- Great size for media and games
- iPad apps are the best
- Looks and feels lovely
- iOS needs more tablet additions
- Review Price: £319.00
- 7.9-inch Retina display
- A8 CPU
- 2GB RAM
- 16/64/128GB storage
- Optional LTE
- iOS 9.3
- 8-megapixel iSight camera
- 1.2-megapixel FaceTime camera
What is the iPad Mini 4?
Often the unloved tablet in Apple’s lineup, the latest mini-iPad is pretty much an iPad Air 2 with a 7.9-inch display.
It probably is what the poorly received iPad Mini 3 should have been, thanks to the improved CPU, 2GB of RAM, laminated display and overall thinner body.
It’s a fantastic little media machine that while pricey, has all the functionality of its bigger brothers. Just in a smaller package.
iPad Mini 4 – Design
The iPad Mini 4 looks just like the iPad Mini 3 before it, which in turn looked just like the iPad Mini 2. Apple clearly feels it’s reached peak iPad design, and I mostly agree.
Those chamfered edges glisten, the curved sides sit comfortably in your hands, and the flat back helps the device perch, without rocking, on a table. It’s as slippery as ever, though: I often feel a little uneasy when holding the tablet in one hand.
Related: Best Tablets
Along the side of the iPad Mini 4 is a volume switch, and a lock button sits along the top; Apple has done away with the rotation lock slider of the iPad Mini 3. This is in order to make the device slimmer – 6.1mm as opposed to 7.5mm – and the trade-off is fine by me. It’s lighter, too, by about 30g.
On the bottom you’ll find the precisely machined speaker holes and a Lightning charging port.
The defining feature of the iPad Mini 4, as its name implies, is its size. It’s far more manageable in one hand than the iPad Air 2 or 9.7-inch iPad Pro, and when placed next to the iPad Pro 12.9-inch the difference is almost comical.
In certain situations, I much prefer the compact style. Reading, for instance, is far better on the iPad Mini 4. I can hold up the device comfortably with one hand for extended periods, something that wouldn’t be possible with a larger tablet. It also feels more natural to be reading on a device that is the actual size of a paperback book.
The iPad Mini 4 is also the perfect companion when out and about. Pulling it out on the bus, tube or train feels less intrusive to others – especially on jam-packed public transport – than it does with a full-sized tablet, which makes it a great little media machine to always keep around.
However, I don’t find the iPad Mini anywhere near as productive as larger devices. Its smaller display leads to a smaller on-screen keyboard, making typing more difficult and therefore typos more common. The size issue affects third-party keyboard accessories, too, which again makes them far less functional than their larger counterparts.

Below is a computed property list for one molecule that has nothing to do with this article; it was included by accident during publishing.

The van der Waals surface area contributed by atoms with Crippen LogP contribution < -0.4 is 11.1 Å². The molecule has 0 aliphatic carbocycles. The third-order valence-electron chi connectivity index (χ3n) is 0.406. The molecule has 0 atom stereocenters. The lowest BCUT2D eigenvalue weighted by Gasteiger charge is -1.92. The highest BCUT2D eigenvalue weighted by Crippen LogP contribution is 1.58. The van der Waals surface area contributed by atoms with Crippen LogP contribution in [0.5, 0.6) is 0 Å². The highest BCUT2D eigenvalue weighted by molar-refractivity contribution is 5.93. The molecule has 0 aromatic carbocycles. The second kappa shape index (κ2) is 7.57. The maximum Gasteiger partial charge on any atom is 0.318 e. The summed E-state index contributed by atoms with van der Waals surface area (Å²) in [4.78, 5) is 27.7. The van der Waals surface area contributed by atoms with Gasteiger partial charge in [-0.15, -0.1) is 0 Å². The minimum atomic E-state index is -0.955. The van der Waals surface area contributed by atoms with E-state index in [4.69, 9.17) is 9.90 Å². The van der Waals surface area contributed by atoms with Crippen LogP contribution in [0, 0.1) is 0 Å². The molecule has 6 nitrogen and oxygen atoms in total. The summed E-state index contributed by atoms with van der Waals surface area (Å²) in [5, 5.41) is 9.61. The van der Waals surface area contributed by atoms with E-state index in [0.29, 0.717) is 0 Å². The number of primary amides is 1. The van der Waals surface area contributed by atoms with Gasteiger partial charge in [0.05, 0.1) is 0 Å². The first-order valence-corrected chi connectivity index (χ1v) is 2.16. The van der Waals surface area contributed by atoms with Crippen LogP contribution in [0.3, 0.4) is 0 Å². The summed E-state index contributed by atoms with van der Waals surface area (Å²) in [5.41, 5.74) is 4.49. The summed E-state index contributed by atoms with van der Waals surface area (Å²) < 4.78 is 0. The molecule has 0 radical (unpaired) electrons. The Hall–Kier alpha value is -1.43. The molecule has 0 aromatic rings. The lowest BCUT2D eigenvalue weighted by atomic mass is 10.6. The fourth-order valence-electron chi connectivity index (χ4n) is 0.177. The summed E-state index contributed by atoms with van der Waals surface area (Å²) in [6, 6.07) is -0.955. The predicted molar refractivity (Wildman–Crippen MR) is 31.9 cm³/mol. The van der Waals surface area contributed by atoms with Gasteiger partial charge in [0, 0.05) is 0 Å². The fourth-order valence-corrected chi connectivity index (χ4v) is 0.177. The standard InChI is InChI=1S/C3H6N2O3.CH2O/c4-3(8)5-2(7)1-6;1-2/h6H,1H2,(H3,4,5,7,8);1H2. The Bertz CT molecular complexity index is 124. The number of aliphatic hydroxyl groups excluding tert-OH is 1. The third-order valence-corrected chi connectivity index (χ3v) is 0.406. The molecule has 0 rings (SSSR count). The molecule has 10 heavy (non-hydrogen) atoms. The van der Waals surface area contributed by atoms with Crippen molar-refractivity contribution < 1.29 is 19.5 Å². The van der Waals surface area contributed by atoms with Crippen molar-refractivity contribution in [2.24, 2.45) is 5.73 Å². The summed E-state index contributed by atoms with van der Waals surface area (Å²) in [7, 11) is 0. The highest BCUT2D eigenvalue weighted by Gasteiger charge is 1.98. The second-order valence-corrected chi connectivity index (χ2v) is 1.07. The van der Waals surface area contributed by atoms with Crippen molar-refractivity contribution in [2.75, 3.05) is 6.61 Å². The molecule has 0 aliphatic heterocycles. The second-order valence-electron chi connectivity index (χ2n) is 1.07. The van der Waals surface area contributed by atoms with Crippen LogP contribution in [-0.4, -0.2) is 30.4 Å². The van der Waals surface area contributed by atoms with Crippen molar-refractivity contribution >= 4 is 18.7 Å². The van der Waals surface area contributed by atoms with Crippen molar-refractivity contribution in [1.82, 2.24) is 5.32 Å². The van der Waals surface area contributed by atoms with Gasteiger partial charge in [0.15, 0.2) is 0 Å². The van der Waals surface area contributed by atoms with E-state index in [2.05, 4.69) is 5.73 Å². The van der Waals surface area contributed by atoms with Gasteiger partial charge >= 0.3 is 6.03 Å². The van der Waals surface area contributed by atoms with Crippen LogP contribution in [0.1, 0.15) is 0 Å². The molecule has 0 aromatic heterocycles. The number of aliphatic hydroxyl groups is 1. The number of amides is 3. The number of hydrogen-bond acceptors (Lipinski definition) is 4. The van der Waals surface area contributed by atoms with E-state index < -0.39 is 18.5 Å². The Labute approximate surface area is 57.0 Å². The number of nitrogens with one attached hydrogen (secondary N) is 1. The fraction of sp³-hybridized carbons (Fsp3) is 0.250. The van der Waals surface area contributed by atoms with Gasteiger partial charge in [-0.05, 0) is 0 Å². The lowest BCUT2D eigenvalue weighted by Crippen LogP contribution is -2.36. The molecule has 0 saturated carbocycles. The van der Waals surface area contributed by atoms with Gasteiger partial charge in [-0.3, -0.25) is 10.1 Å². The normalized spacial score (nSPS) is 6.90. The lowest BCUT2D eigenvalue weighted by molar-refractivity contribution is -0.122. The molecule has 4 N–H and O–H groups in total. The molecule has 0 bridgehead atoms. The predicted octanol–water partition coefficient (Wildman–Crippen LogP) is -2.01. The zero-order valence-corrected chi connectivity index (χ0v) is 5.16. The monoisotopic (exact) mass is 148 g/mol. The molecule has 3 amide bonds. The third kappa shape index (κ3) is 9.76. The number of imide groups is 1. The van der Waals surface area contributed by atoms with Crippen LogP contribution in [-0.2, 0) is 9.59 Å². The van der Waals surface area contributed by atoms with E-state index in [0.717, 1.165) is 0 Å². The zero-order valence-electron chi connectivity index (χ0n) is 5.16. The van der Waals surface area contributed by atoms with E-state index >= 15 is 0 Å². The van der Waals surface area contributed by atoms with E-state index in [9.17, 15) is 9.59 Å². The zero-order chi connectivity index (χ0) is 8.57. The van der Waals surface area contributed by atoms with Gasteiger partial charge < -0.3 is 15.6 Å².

Related: iOS 9 tips and tricks
iPad Mini 4 – Display
Since it was announced months before the 9.7-inch iPad Pro, the iPad Mini 4’s display doesn’t feature True Tone technology. Still, this is a fine screen – in fact, of all the iPads this is the most pixel-dense panel.
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The 2,058 x 1,536 display is the same as both the iPad Air 2 and smaller iPad Pro, but those pixels are packed much tighter together in the 7.9-inch panel as opposed to the 9.7-inch version.
This is also the first iPad Mini display to be laminated, ditching that tiny air-gap that previously sat between the glass and the actual display. Of all the changes in the iPad Mini 4 this is one of my favourites, and you’ll really notice the difference if you’re coming to the iPad Mini 4 from previous generations of iPad. It feels like you’re actually touching the pixels.
There’s a wider colour gamut too – the same as the iPad Air 2 – so the panel can display a broader range of hues. Again, put the iPad Mini 4 side by side with either the iPad Mini 2 or 3 and you’ll instantly notice the difference. Blacks are deeper, reds are more vivid and whites are less dingy.
It’s an all-round fantastic display, and a huge step-forward over the screen on the iPad Mini 2 and 3 – both of which I found a little washed out and lacking in vibrancy.
Outdoor usability remains limited, however, especially in direct sunlight – and after even a few minutes of use the display is an absolute fingerprint magnet.